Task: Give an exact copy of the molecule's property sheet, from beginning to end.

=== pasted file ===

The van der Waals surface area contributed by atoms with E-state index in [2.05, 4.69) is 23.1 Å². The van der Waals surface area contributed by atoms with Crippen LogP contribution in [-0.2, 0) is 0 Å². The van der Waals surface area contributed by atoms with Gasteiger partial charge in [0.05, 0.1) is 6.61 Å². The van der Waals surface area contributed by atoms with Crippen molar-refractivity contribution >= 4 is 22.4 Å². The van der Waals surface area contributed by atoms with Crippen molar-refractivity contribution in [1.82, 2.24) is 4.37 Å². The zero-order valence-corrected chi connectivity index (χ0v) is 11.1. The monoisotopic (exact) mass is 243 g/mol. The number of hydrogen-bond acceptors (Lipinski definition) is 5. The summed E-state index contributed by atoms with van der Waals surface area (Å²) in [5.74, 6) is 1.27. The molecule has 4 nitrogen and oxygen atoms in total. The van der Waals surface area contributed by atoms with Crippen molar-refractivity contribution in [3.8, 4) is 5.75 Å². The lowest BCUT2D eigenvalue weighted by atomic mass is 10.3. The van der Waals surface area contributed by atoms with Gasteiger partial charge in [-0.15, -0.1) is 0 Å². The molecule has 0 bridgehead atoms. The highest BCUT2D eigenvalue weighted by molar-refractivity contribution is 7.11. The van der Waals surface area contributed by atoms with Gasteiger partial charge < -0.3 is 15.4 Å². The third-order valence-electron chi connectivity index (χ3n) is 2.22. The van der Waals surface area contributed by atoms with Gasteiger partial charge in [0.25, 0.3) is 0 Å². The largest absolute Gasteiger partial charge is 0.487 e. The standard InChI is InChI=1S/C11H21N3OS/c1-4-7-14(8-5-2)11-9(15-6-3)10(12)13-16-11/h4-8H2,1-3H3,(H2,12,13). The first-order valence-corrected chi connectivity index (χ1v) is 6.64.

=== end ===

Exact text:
The van der Waals surface area contributed by atoms with E-state index in [2.05, 4.69) is 23.1 Å². The van der Waals surface area contributed by atoms with Crippen LogP contribution in [-0.2, 0) is 0 Å². The van der Waals surface area contributed by atoms with Gasteiger partial charge in [0.05, 0.1) is 6.61 Å². The van der Waals surface area contributed by atoms with Crippen molar-refractivity contribution >= 4 is 22.4 Å². The van der Waals surface area contributed by atoms with Crippen molar-refractivity contribution in [1.82, 2.24) is 4.37 Å². The zero-order valence-corrected chi connectivity index (χ0v) is 11.1. The monoisotopic (exact) mass is 243 g/mol. The number of hydrogen-bond acceptors (Lipinski definition) is 5. The summed E-state index contributed by atoms with van der Waals surface area (Å²) in [5.74, 6) is 1.27. The molecule has 4 nitrogen and oxygen atoms in total. The van der Waals surface area contributed by atoms with Crippen molar-refractivity contribution in [3.8, 4) is 5.75 Å². The lowest BCUT2D eigenvalue weighted by atomic mass is 10.3. The van der Waals surface area contributed by atoms with Gasteiger partial charge in [-0.15, -0.1) is 0 Å². The molecule has 0 bridgehead atoms. The highest BCUT2D eigenvalue weighted by molar-refractivity contribution is 7.11. The van der Waals surface area contributed by atoms with Gasteiger partial charge < -0.3 is 15.4 Å². The third-order valence-electron chi connectivity index (χ3n) is 2.22. The van der Waals surface area contributed by atoms with Gasteiger partial charge in [0.25, 0.3) is 0 Å². The largest absolute Gasteiger partial charge is 0.487 e. The standard InChI is InChI=1S/C11H21N3OS/c1-4-7-14(8-5-2)11-9(15-6-3)10(12)13-16-11/h4-8H2,1-3H3,(H2,12,13). The first-order valence-corrected chi connectivity index (χ1v) is 6.64.